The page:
A key goal of the HPCC Program is to demonstrate the use of high performance computing and communications technologies to discover new knowledge and illustrate new capabilities that were not possible with earlier technologies. The Program has conducted R&D in Grand Challenge applications, which are fundamental problems in science and engineering with broad economic and scientific impact whose solution can be advanced by applying HPCC technologies. In addition to scientific importance, selection criteria included potential for cost sharing with sources directly concerned with the specific applications and the potential for leveraging across disciplines.
A common feature of many of these Grand Challenges is that they involve simulation. In part because of HPCC technologies, simulation has become recognized as the third paradigm of science, the first two being experimentation and theory. In some cases it is the only approach available for further advancing knowledge -- experiments may not be possible due to size (very big or very small), speed (very fast or very slow), distance (very far away), dangers to health and safety (toxic or explosive), or the economics of conducting the experiments. In simulations, mathematical models of physical phenomena are translated into computer software that specifies how calculations are performed using input data that may include both experimental data and estimated values of unknown parameters in the mathematical models. By repeatedly running the software using different data and different parameter values, an understanding of the phenomenon of interest emerges. The realism of these simulations and the speed with which they are produced affect the accuracy of this understanding and its usefulness in predicting change.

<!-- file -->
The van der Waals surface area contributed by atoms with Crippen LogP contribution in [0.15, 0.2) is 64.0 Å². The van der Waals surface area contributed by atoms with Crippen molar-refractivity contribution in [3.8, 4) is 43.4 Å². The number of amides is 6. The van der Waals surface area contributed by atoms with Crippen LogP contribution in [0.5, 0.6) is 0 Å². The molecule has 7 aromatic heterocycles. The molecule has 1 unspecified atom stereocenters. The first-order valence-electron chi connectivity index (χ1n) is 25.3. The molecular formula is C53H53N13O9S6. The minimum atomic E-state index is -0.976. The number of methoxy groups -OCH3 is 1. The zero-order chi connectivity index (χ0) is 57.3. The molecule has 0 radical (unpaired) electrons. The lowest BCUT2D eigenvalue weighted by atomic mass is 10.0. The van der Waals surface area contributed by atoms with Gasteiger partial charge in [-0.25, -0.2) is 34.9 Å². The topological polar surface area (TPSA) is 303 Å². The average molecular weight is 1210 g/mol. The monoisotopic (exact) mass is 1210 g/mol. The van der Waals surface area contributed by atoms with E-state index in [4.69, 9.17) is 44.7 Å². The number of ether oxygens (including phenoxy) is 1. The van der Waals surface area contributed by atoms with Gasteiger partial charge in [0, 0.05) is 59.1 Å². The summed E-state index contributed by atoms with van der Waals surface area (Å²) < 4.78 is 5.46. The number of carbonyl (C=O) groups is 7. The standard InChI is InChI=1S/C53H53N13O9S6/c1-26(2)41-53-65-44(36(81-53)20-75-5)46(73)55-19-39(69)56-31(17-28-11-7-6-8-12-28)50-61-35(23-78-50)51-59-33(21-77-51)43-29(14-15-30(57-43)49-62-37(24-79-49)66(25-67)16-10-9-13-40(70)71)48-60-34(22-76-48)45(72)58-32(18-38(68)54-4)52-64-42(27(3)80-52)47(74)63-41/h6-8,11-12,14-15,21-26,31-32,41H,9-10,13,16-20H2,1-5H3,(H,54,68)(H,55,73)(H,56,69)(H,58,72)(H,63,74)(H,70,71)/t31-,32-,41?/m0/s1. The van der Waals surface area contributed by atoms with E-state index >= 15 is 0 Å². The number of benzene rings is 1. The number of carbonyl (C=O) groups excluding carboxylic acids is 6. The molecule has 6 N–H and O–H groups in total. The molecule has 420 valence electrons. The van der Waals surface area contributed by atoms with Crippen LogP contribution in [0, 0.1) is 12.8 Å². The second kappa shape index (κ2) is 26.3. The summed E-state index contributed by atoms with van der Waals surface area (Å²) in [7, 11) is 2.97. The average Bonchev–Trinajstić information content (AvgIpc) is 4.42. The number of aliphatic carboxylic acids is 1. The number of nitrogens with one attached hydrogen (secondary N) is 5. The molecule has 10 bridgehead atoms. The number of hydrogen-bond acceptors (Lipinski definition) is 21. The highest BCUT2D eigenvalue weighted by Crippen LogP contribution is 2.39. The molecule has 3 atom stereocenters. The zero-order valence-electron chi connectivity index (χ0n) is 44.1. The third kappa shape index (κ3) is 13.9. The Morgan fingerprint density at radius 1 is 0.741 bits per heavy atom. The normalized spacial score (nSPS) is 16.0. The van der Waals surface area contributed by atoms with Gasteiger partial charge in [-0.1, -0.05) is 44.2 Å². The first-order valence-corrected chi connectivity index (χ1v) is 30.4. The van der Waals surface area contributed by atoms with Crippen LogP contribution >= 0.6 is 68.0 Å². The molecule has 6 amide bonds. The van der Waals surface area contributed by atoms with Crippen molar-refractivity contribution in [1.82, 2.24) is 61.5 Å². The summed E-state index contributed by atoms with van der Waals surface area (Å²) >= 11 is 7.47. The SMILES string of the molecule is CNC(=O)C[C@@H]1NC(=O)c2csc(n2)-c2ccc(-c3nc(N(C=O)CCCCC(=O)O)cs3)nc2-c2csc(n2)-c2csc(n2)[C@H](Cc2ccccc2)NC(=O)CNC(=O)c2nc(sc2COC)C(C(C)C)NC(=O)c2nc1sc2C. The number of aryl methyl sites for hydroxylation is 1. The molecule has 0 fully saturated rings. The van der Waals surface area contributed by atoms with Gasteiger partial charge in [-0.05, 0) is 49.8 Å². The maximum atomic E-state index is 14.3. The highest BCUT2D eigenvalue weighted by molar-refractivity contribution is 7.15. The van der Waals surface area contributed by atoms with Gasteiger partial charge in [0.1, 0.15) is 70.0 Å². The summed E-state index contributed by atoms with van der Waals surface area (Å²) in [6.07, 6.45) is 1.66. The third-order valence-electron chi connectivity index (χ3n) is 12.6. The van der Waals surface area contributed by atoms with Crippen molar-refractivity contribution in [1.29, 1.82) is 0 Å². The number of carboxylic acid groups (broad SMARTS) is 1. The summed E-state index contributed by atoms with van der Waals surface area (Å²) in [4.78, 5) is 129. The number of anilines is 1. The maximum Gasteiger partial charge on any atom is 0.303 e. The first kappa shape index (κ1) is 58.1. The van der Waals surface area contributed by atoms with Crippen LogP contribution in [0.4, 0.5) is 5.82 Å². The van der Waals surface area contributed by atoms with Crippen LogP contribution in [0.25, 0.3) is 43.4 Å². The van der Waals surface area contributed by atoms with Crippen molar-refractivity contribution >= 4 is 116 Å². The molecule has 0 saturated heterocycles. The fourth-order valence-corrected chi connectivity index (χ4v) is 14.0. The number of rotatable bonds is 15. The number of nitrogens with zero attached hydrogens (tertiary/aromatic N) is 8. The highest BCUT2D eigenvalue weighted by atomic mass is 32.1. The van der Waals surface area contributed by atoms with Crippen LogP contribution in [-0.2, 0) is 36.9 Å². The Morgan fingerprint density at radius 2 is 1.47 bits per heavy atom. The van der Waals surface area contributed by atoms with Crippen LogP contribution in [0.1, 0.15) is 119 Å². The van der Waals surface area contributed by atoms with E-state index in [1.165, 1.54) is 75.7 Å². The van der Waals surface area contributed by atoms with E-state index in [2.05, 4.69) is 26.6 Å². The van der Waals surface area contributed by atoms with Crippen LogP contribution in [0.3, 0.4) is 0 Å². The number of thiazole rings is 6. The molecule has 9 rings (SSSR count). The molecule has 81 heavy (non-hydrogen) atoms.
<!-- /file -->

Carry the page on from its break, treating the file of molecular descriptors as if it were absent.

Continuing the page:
Due to limitations such as speed and memory in computing systems available at the beginning of the HPCC Program, many simulations could not be completed with sufficient accuracy and timeliness to be of interest. Through efforts requiring collaboration among computer scientists, mathematicians, computational scientists, and subject matter specialists, these limitations are being removed. In particular over the past year many Grand Challenge teams have reported advances that have been the result of faster run times, larger memory, higher resolution and more realistic modeling. Several dozen Grand Challenge applications projects and Grand- Challenge-scale applications are now described. Many of these involve multi-agency cooperation and support, In particular, all of the NSF Grand Challenges described are also supported by ARPA.